Writing Violent Scenes

November 18, 2020

Violent scenes have more impact when they come as a surprise.  I am not talking about those in horror stories where the suspense leading up to the action is often more effective than the violence itself.  Battle scenes tend to be ongoing and have violence surrounding them but a sudden violent act amongst the turmoil can have a devastating effect.  A good example of this can be found in the book, “Against All Odds by Jacqui Murray,” which I reviewed recently.  Here the author expertly describes battles between primitive peoples but in the last battle the impact of a sudden violent act against an individual comes as a shock.

My novel “Magic Bullets,” opens in a prologue with violence perpetrated by a single terrorist.  This is not referred to again until well into the story but I hope has the reader wondering how this event effects the narrative.  I feel that placing such violence in a novel without any lead up to it can be much like what happens in life.  The real effect is in the aftermath and comes when the characters in the story deal with it.  Post traumatic stress is an occurrence which happens to many people who experience violence, including professional soldiers.  The skill of the writer is to examine how these effect the characters in the story.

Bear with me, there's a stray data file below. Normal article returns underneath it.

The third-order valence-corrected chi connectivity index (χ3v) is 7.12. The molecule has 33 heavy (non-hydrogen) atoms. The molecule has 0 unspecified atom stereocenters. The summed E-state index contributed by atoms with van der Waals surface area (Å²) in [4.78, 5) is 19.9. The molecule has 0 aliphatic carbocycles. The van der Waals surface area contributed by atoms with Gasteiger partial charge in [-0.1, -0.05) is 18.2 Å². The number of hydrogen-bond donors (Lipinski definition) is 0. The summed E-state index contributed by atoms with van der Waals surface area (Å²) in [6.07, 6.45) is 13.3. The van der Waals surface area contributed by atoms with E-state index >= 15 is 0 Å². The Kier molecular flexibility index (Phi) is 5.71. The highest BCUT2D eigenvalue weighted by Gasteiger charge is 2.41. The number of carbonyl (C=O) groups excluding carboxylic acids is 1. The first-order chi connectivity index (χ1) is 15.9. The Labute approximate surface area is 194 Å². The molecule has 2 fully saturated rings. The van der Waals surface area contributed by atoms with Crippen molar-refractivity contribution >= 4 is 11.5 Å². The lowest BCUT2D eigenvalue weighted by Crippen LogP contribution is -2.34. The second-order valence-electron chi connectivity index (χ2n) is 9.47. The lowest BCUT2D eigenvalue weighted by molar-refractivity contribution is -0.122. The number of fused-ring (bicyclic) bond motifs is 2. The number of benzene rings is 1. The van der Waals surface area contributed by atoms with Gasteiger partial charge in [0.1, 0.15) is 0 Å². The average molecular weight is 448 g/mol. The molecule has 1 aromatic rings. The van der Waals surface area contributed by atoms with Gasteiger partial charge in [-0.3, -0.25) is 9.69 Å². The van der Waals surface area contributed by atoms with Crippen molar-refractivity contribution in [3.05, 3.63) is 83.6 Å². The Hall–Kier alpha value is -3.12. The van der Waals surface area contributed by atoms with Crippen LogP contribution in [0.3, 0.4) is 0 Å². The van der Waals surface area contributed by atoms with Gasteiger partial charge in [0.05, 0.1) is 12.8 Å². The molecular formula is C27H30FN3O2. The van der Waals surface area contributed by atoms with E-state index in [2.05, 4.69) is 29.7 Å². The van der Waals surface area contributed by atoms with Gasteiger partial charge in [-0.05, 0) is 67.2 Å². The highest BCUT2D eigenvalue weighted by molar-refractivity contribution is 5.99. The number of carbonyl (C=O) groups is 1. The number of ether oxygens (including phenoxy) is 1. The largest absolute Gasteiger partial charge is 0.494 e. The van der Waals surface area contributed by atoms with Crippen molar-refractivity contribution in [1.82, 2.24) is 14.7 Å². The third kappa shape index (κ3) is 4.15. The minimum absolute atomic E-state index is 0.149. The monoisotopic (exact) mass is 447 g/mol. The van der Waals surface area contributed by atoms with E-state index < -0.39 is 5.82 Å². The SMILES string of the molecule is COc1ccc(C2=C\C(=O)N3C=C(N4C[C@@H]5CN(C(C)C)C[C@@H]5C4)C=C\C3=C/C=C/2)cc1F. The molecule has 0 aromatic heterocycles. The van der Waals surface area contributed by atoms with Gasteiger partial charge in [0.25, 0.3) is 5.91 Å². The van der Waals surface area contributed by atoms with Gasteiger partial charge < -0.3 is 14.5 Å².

Keith Jahans

Published by Peatmore Press
as a paperback and an ebook


Book Review – Against All Odds by Jacqui Murray

November 11, 2020

I normally review trilogies by reading the first book in the series but in this case I went against my norm by starting at the last first.  This maybe because I have a passing interest in writings about early man and had read some of the works by Jean M Auel, starting with The Clan of Cave Bear, and having enjoyed them.

In this work I did not feel a pressing need to go back into the history of the central character but felt that I knew enough about primitive humans to skip that part.  I may have missed out on some of the story but feel that any novel featuring the same central characters should be able to stand on its own.  I found this book in that regard was largely able to do that.  However, it contained a large assortment of characters with strangely spelt names which probably made who they were and how they interacted clearer if I had indeed started with the first book.

The author had done her research and obviously knew a great deal about the period of which she was writing.  This was clear not only from the list of references at the end but also of the descriptions she used in the narrative.  Giving such characters depth is a challenge in itself as primitive peoples were far more involved in surviving from day to day than interacting with each other in what we would describe as a social level today.  The author manages this extremely well, giving the objects, animals and people that surround them names that were possibly used by humans of that time.  The book is a fascinating read and I highly recommend it.

 

Keith Jahans

Published by Structured Learning LLC
in Paperback and as a Kindle E-book


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